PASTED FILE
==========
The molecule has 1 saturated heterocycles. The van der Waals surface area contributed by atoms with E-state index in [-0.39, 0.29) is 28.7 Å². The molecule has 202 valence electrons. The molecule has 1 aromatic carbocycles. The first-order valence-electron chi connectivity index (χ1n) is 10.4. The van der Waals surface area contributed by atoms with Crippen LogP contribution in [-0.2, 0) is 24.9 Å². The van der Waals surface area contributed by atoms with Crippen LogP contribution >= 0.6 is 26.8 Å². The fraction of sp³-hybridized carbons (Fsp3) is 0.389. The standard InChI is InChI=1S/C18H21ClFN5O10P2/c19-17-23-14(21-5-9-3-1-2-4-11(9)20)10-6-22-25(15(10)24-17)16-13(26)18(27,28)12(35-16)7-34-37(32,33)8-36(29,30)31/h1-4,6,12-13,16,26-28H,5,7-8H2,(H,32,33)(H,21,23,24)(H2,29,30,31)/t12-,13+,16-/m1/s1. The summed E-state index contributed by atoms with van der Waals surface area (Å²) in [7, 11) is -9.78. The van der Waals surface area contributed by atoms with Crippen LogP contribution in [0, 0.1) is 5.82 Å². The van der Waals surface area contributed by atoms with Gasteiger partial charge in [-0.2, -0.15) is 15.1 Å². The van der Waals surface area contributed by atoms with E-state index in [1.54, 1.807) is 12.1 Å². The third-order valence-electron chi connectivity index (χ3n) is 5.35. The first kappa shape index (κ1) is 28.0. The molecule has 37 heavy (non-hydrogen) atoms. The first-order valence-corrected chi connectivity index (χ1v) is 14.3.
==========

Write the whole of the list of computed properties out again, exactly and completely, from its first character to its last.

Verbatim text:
The molecule has 1 saturated heterocycles. The van der Waals surface area contributed by atoms with E-state index in [-0.39, 0.29) is 28.7 Å². The molecule has 202 valence electrons. The molecule has 1 aromatic carbocycles. The first-order valence-electron chi connectivity index (χ1n) is 10.4. The van der Waals surface area contributed by atoms with Crippen LogP contribution in [-0.2, 0) is 24.9 Å². The van der Waals surface area contributed by atoms with Crippen LogP contribution >= 0.6 is 26.8 Å². The fraction of sp³-hybridized carbons (Fsp3) is 0.389. The standard InChI is InChI=1S/C18H21ClFN5O10P2/c19-17-23-14(21-5-9-3-1-2-4-11(9)20)10-6-22-25(15(10)24-17)16-13(26)18(27,28)12(35-16)7-34-37(32,33)8-36(29,30)31/h1-4,6,12-13,16,26-28H,5,7-8H2,(H,32,33)(H,21,23,24)(H2,29,30,31)/t12-,13+,16-/m1/s1. The summed E-state index contributed by atoms with van der Waals surface area (Å²) in [7, 11) is -9.78. The van der Waals surface area contributed by atoms with Crippen LogP contribution in [0, 0.1) is 5.82 Å². The van der Waals surface area contributed by atoms with Gasteiger partial charge in [-0.2, -0.15) is 15.1 Å². The van der Waals surface area contributed by atoms with E-state index in [1.54, 1.807) is 12.1 Å². The third-order valence-electron chi connectivity index (χ3n) is 5.35. The first kappa shape index (κ1) is 28.0. The molecule has 37 heavy (non-hydrogen) atoms. The first-order valence-corrected chi connectivity index (χ1v) is 14.3.